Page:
Tokyo To Deploy 'Interceptor Drone' To Fish Out Rogue Drones In A Net


Tokyo's Metropolitan Police Department believes that by launching the so-called "interceptor drones," the country will be able to deal with suspicious-looking private drones that can pose a threat to human lives and property.

Starting in the middle of December, the MPD will be operating interceptor drones round-the-clock which shall be handled by the department's trained riot police personnel. Each of these drones will measure 39 inches in diameter and have a net suspended from their body, which shall measure 118 x 79 inches.

When a suspicious-looking private drone is spotted hovering near key places such as the Diet Building or the official residence of the country's prime minister, the MPD will respond by deploying an intercept drone in order to catch the flying intruder using the net. Officers will then use loudspeakers to give out a warning to the unmanned aircraft's controller to vacate the area.

Tokyo's MPD had, for several months now, been looking for ways to deal with drones following an incident in April when a drone was spotted on the roof of the prime minister's residential address. The said drone allegedly carried a smoke canister and a plastic container filled with radiation-contaminated soil. Since then, the department saw the need to tighten security measures as a way to combat terrorist-like activities by using drones. The decision to use an interceptor drone resulted after the department reviewed its anti-drone efforts which were carried out overseas.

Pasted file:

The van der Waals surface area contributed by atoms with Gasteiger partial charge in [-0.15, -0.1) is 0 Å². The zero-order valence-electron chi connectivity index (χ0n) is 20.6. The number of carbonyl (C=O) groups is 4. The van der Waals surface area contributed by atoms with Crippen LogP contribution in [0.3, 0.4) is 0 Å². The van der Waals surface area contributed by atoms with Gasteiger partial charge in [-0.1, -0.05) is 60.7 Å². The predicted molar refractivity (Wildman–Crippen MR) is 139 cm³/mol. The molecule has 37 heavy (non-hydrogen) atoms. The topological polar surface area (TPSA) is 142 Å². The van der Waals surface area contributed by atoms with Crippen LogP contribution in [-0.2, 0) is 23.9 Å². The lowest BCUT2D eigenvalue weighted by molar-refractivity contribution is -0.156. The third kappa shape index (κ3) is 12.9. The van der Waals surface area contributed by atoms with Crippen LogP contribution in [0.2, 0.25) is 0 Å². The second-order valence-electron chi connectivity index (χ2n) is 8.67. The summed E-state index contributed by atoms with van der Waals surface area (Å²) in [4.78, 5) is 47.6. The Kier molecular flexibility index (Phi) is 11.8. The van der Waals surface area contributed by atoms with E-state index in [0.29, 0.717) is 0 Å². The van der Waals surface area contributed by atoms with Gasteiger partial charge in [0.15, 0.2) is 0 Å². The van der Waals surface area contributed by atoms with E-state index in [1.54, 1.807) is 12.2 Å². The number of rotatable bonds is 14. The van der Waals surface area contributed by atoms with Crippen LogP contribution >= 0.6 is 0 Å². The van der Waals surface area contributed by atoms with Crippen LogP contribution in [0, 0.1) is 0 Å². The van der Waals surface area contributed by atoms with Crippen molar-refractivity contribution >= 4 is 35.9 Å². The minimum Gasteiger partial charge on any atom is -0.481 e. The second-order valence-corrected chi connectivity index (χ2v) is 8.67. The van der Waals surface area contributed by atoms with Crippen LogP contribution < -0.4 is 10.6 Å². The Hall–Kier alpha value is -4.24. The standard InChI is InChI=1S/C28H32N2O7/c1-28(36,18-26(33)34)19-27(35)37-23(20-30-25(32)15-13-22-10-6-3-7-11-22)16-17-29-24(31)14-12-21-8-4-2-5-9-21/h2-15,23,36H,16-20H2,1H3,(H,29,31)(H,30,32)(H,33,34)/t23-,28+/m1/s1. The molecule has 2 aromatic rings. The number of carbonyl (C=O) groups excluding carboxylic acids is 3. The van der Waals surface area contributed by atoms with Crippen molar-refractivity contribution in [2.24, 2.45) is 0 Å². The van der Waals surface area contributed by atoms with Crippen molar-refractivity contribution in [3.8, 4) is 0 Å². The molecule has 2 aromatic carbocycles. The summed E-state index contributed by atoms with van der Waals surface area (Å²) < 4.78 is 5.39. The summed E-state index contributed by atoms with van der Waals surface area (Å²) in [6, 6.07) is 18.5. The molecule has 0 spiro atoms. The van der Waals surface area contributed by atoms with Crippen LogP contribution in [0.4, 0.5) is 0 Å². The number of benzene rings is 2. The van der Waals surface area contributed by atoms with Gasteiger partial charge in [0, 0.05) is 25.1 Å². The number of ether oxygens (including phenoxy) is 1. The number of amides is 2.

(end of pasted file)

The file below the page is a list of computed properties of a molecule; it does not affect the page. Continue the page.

Apart from having a net suspended, the interceptor drone will also come equipped with a camera. There will also be portable terminals available in order to allow riot squad members to manipulate the devices remotely.

After doing a few trial and error rounds, the MPD decided that using a net is the best and safest way to catch a drone. This will prevent the drone from falling and eventually causing injuries to anything that is right below it.

Using an interceptor drone will be the first of its kind in Japan. Only one drone will be used during the testing phase, while a plan to go full blast is scheduled in February. This time around, there will be a full fleet of 10 drones that will be assigned to guard important government structures.

"Terrorist attacks using drones carrying explosives are a possibility," said a senior member of the MPD's Security Bureau. "We hope to defend the nation's functions with the worst-case scenario in mind."

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